While far from horrifying, these songs can be surprisingly visceral, peppered with physical details and often portraying what ought to be pleasurable experiences as traumatic. On “Estuary Dig,” whose daydreaming piano supports the EP’s breeziest hook and Beckerman’s most bittersweet vocals, she and a friend spend a lovely, lazy day at the beach, digging in the sand and hoping it will never end: “Soon we won’t have any skin left on our hands,” she sings, as the strings crash like waves. “There’s definitely a draw toward heartbreak on this EP. There’s emotional pain that shows you that you had something good, but only after that was taken away from you. It’s a special feeling, even after it ends.”
With its wandering piano and ghostly backing vocals, the sunny, slightly exasperated “Sally and Bob” turns that idea of departure and growth inside out. The song takes its title from the two goldfish she was at a state fair when she was 4 or 5—although like Dr. Averies, they never show up in the song. Instead, they’re more like markers for her past self, as Beckerman ponders the different people she once was and the different people she will become. How different are they from one another? What gets lost as you grow up and grow old? “Will it ever be enough for you?” she asks every one of her selves, then decides, “The end is just a swing, who knows what it will bring?”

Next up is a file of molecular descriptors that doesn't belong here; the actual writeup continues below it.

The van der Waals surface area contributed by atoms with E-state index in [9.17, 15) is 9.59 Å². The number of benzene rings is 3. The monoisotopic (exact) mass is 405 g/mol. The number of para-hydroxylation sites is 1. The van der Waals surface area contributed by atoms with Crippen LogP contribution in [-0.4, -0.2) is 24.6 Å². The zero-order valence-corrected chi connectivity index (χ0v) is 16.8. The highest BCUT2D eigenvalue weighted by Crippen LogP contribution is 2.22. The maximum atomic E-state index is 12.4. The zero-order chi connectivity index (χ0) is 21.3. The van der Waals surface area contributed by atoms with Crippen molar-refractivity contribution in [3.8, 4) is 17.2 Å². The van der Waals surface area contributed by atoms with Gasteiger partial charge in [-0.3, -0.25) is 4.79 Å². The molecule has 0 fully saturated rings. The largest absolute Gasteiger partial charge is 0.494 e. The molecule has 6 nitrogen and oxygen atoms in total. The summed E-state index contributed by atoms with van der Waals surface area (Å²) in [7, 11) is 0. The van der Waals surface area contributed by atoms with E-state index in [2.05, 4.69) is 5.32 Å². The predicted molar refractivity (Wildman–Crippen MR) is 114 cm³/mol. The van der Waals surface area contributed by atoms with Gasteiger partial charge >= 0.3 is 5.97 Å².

Revisiting songs that were written during a five-year stretch, Beckerman found they had changed. They revealed new truths, new facets of meaning that she couldn’t have comprehended when she first set the lyrics down to paper. She discovered that she could be her best self in her songs: “Sometimes the songs were smarter than I was. When I was being very emotional or super sensitive, somehow in these songs I was able to be happy for other people even as they were leaving. I was able to wish them the best. Maybe that’s why I was initially hesitant to release them, because they sounded so intimate and vulnerable. But I don’t have regrets, and I don’t cringe when I hear these songs. It’s more like looking at a photo from years ago. People leave and you don’t always get a satisfying reason. That’s a lesson I’m still learning, so it’s one I will definitely continue to write and sing about.”